I was contacted this week by a fraught landlord who was the subject to a negligence claim from their t...
The buy-to-let mortgage market has gone from bust to boom again over the last few years.  With le...
This is a regular discussion point amongst many landlords.  Those that have been dissatisfied wit...
It's a landlords’ dread!   A nice respectable looking tenant, with a good...
Rebecca Brough of Fidler and Pepper Solicitors asks whether landlords need a tenant guarantor, and exp...
The thing with managing a portfolio of buy-to-let property is that for much of the time you don't have...
Brings Threats and Opportunities Many landlords are adopting a wait and see approach to the G...
Severe rental arrears fell by almost 16 per cent in the fourth quarter of 2012 according to data from ...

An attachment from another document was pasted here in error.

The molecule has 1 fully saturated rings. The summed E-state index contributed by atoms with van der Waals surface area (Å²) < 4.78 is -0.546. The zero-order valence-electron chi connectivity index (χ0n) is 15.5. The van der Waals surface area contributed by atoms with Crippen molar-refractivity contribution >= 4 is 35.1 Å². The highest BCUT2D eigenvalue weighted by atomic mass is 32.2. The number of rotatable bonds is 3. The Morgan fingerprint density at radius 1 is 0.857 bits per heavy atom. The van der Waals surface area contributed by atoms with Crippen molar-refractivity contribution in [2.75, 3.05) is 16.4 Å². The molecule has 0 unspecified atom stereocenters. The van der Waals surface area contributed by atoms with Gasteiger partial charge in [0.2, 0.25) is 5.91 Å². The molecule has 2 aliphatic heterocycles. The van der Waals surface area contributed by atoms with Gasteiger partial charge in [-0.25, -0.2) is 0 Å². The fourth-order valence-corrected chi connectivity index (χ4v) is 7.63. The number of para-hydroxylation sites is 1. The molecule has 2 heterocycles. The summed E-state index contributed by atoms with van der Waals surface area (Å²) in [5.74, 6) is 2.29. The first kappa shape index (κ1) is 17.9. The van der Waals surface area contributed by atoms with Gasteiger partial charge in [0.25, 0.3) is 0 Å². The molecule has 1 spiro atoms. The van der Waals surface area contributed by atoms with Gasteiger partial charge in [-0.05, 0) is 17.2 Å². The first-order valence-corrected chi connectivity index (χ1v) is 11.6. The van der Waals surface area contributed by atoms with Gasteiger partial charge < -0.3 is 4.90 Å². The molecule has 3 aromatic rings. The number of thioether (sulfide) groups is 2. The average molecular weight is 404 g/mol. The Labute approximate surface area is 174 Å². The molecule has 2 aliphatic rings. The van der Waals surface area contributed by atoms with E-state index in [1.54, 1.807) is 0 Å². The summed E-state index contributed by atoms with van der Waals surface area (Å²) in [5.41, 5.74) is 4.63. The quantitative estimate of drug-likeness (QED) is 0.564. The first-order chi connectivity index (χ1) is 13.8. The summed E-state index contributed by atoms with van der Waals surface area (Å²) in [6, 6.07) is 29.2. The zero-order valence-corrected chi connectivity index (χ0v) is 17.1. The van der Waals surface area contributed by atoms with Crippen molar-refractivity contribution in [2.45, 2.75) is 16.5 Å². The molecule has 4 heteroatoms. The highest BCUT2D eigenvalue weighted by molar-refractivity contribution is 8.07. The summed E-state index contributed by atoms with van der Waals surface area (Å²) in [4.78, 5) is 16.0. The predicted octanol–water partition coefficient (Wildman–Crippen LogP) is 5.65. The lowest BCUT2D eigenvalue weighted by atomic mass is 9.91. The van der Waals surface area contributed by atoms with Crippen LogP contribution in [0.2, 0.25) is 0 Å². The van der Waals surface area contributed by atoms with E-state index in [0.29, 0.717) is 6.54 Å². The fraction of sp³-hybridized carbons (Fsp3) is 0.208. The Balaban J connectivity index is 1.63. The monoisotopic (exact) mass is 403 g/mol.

Should a landlord let their tenants smoke? Landlords are acutely aware of the bad smells and ...
New Year celebrations are well and truly over, so it’s back to work, and for many landlords, sma...
I was thinking today, what would be the top 5 things I would wish for next year as a landlord.  S...
You may think that as a landlord you are not liable for your tenants’ water bill. Well up until ...
I can't begin to explain how fraught the last few weeks have been.  Most part time landlords will...
The buy-to-let mortgage market has been in the doldrums for several years after the ‘crash&rsquo...
Rebecca Brough of Fidler and Pepper explores the world of fees and charges in respect to a landlords ...
Don’t forget your section 213 notice! Property Hawk has been urging landlord not to forget about...